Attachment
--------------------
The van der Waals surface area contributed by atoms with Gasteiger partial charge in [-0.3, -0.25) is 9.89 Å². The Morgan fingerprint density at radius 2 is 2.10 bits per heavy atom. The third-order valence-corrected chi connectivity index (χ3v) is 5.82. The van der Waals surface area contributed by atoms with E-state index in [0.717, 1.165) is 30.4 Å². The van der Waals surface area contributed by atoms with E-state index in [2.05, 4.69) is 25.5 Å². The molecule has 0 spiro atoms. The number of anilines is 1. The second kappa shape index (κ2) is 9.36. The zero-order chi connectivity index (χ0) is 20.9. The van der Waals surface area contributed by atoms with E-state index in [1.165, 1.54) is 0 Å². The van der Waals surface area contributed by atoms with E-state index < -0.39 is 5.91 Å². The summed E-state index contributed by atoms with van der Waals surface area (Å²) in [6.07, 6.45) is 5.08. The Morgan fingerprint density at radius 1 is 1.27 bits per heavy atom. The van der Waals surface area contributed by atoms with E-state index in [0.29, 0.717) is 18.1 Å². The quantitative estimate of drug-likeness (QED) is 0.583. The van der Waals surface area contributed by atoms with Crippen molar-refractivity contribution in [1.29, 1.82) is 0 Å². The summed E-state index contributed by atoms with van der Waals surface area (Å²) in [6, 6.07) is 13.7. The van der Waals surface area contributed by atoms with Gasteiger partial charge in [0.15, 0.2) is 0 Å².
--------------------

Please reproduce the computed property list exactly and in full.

The van der Waals surface area contributed by atoms with Gasteiger partial charge in [-0.3, -0.25) is 9.89 Å². The Morgan fingerprint density at radius 2 is 2.10 bits per heavy atom. The third-order valence-corrected chi connectivity index (χ3v) is 5.82. The van der Waals surface area contributed by atoms with E-state index in [0.717, 1.165) is 30.4 Å². The van der Waals surface area contributed by atoms with E-state index in [2.05, 4.69) is 25.5 Å². The molecule has 0 spiro atoms. The number of anilines is 1. The second kappa shape index (κ2) is 9.36. The zero-order chi connectivity index (χ0) is 20.9. The van der Waals surface area contributed by atoms with E-state index in [1.165, 1.54) is 0 Å². The van der Waals surface area contributed by atoms with E-state index < -0.39 is 5.91 Å². The summed E-state index contributed by atoms with van der Waals surface area (Å²) in [6.07, 6.45) is 5.08. The Morgan fingerprint density at radius 1 is 1.27 bits per heavy atom. The van der Waals surface area contributed by atoms with E-state index in [0.29, 0.717) is 18.1 Å². The quantitative estimate of drug-likeness (QED) is 0.583. The van der Waals surface area contributed by atoms with Crippen molar-refractivity contribution in [1.29, 1.82) is 0 Å². The summed E-state index contributed by atoms with van der Waals surface area (Å²) in [6, 6.07) is 13.7. The van der Waals surface area contributed by atoms with Gasteiger partial charge in [0.15, 0.2) is 0 Å².